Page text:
### Lewin's blog

By Lewin, history, 5 years ago, I recently added the div 1 regional to the gym here. You can virtual participate at any time.

Solutions are available on the contest website if you want to look at them up afterwards here (soon...). Feel free to discuss problems afterwards.  acm, icpc, Comments (34)
 » How to solve I and M?
•  » » I：There will be an optimal solution in which all the added numbers are in nonincreasing order. Use this to formulate an O(n2k) dynamic program and then optimize using divide and conquer trick or convex hull trick. M: I'm unsure about the solution, but apparently it can be proven that you spend all your money on at most two people. Then some sort of ternary search should work.
•  » » » 5 years ago, # ^ | ← Rev. 2 →   For M, my team's solution was to map the soldiers to (x, y) points (budget*potency/cost, budget*health/cost) and then the goal becomes to maximize x * y. So then you build the convex hull of those points. That way, it's only ever optimal to combine soldiers that are adjacent along the convex hull. The reasoning behind that is if you tried to merge more than 2 soldiers, you'd effectively be drawing a line between two segments on the convex hull (and of course that segment lies strictly inside the hull) and the product of any (x, y) on that segment will never be greater than some (x, y) product along the outer segments of the hull. So it's not really a proof but there's some intuition behind why you only combine 2 soldiers (also other solutions don't seem to use convex hull at all).
•  » » » There will be an optimal solution in which all the added numbers are in nonincreasing order. I'm having trouble convincing myself of this. Do you have any proof or good intuition on why it's true?
•  » » » » 5 years ago, # ^ | ← Rev. 2 →   Some intuition: let's say there are two undecided positions i and j. They will divide the array in three parts A, B and C in something like this:-----A------|i|------B-----|j|-----C-----Let's say there is some value Oi which is the greatest optimal value to be chosen to be in position i. The smaller Oi is, the greater is the number of elements to pair with it in part A; the bigger Oi is, the greater is the number of elements to pair with it in part B and C.Let's say Oj is the same thing for position j. The only difference is that now the smaller Oj is, the greater is the number of elements to pair with it in part B.So, let's say Oj = Oi. If we increase Oj, obviously it will be worse than not increasing, because the greater Oi was, the greater the number of pairs would be made with part B, and Oi is optimal by definition. Now, even worse, the number of pairs made within B is greater if Oj is smaller. Thus, it's always optimal to make Oj ≤ Oi and you can extend this to any number of undecided elements.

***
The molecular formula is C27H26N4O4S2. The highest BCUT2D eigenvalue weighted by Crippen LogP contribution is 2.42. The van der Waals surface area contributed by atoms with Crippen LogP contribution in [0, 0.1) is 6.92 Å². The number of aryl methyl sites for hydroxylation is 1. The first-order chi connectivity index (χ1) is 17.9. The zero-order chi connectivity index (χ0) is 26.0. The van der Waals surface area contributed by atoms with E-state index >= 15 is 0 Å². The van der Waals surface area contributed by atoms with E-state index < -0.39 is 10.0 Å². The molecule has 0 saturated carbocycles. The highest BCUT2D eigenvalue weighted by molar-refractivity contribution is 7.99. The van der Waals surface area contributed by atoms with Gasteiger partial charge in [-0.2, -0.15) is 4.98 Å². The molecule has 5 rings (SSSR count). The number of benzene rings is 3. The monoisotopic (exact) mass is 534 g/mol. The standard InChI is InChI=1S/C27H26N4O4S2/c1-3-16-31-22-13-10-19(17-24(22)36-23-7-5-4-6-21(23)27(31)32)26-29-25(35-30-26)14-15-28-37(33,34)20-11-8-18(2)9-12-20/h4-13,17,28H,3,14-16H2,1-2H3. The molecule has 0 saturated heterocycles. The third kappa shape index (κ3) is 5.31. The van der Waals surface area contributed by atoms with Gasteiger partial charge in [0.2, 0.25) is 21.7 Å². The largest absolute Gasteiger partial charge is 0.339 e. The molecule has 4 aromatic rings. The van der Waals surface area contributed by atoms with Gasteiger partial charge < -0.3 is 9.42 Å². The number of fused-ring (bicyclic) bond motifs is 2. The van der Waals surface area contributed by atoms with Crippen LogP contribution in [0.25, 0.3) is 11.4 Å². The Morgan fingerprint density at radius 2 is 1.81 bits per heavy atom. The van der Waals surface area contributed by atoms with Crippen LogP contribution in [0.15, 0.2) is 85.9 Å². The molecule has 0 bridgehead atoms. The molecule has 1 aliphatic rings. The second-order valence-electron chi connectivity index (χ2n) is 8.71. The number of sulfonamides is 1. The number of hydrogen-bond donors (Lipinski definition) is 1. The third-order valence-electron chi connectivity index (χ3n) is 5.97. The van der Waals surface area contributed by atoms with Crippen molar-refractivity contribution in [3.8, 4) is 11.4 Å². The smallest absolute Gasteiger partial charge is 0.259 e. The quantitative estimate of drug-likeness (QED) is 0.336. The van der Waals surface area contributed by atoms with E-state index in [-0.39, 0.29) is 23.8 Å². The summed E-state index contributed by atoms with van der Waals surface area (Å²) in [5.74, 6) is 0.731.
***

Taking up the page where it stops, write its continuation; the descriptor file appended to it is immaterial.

•  » » 5 years ago, # ^ | ← Rev. 2 →   M: Transform (c, h, p) to (h * C / c, p * C / c). The answer is a combination x1 * v1 (vi is (hi, pi)) + x2 * v2 + ..., you take that vector and take x*y. But that combination has other constraint, x1 + x2 + ... + xn == 1 and xi is in [0, 1] so it's a convex combination (https://en.wikipedia.org/wiki/Convex_combination). This means that you can take the convex hull and solve the problem for the vertices and edges and it will have the greatest answer.
•  » » » I understood the Convex_combination and that its solution lies inside the convex hull of the points but, why is it like that? Why must the $x_i$ sum to 1?And what is the intuition behind this: $(h*C/c,p*C/c)$ ?Thank you!
•  » » » » That transformation is needed to make taking an object proportional. If it has weight 0 <= x <= 1, then you use x from your total "funds" (I don't remember the exactly story in the problem). Since not spending all the money isn't optimal you'll always spend everything so the sum is 1.
•  » » » » » It's much clearer now, thank you for the quick response!
 » Is it possible to solve M with c++? It seems like there is a precision problem. My python code using (exactly) the same logic got AC.
•  » » We have reference solutions in C++ (and we also have some other AC in C++ from other contestants independently). I'm not sure why yours is failing.
•  » » » Thanks. BTW, do you by any chance know why my solution to E got Idleness limit exceeded on test 11? Thanks for your help.
•  » » » http://codeforces.com/gym/101982/submission/45508248 here is the code.
•  » » » nvm solved. my n and m are the other way round...
 » how to solve d?
•  » » 5 years ago, # ^ | ← Rev. 2 →   dp[number of digits filled in][this number is k modulo m] or dp[n][k] can transition to dp[n+1][2*k] and dp[n+1][2*k+1]. dp[n][k] = (number of ways to get to this state from , sum of 1's of these ways). answer is dp[bits].second